The original Grown Ups reunited Sandler with many of his SNL cohorts including Chris Rock, David Spade, Rob Schneider, Colin Quinn, and Tim Meadows. Kevin James (though not an SNL alum) rounded out the cast in the “fat guy” role which clearly would have gone to Chris Farley were he still alive. Sandler played a hot shot, super successful Hollywood agent. When his 8th grade basketball coach dies, Sandler and his buddies meet up in their hometown (a quaint lakefront community) for the funeral. Then they all hang out a rented cabin on the lake.
And that’s it. There you go. That’s what happens.
I mean, they sit around and complain about their lives. But as far as story goes? That’s it.
Grown Ups 2 makes that plot look like positively byzantine. This time out the film takes place over the course of single day (the last day of school) for apparently no other reason than to drive film critics legally insane. No attention is paid to continuity or timelines. Characters seem to magically transport from one end of town to another instantly; perhaps even being in the different places simultaneously. At the beginning of the film Sandler’s wife (played by Salma Hayek) goes to work then to yoga class and then a dance recital… all before noon.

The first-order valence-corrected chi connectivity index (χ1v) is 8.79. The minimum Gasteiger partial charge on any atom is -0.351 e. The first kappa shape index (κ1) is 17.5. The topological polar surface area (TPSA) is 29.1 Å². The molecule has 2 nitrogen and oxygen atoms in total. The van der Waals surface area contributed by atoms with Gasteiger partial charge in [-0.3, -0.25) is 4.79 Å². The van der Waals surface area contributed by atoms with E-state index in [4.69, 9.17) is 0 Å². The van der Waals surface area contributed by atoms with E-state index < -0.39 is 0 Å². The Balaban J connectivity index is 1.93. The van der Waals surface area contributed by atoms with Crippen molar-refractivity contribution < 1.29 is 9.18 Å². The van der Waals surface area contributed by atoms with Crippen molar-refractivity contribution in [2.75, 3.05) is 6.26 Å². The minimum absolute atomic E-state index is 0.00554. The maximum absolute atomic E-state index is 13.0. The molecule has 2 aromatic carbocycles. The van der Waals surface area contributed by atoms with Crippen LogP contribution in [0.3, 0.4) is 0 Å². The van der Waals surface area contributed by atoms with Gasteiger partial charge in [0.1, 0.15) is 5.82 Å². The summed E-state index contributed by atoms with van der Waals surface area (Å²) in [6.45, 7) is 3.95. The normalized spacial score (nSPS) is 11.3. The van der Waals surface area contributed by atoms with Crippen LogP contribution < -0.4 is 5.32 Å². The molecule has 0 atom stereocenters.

Wait? There’s a dance recital? On the last day school? I guess that could maybe make sense… maybe? But then it’s followed up by Sandler teaching his son how to kick a field goal during football practice. I hate sports but even I know that high schools don’t play football in June! Eventually Sandler decides to throw an ’80s-themed party on 4-hours’ notice. So naturally several hundred people show up in full nostalgic regalia. Oh, and the J. Geils Band manages to put on a free concert with a full stage and lighting.
Furthermore, the film completely ignores its own backstory. Chris Rock’s character (who was previously a stay-at-home dad) now has a job. Although the transition is never explained. Kevin James’ character (who was previously out of work) now is a successful business owner. Although they never address just how that happened. And a major character from the first film (Rob Schneider) is completely MIA with no explanation whatsoever. While that’s not unusual in a sequel it’s a little off-putting considering the entire premise of the film (and I use that term loosely) is the importance of lifelong friendships.
And, in a rare complaint for a comedy, there’s an odd overreliance on CGI; many of the sight gags clearly having been created using a computer which, judging by the look of things, was a TI-99/4A.
The first film, though far from quality entertainment, did manage a certain lazy charm. The cast had good chemistry and a comfortable rapport and were clearly enjoying themselves. But none of that is present the second time around. Previously there were scenes where they friends attempted to one-up each other joke-wise. These moments were clearly improvised on set and provided a few moments of genuine wit and charm. This time there is none of that. We simply drift from pee joke to vomit joke to fart joke with the occasional pause for a homophobic humor. The film is a lazy, rudderless endeavor that somehow manages to talk down to its audience while still being beneath it.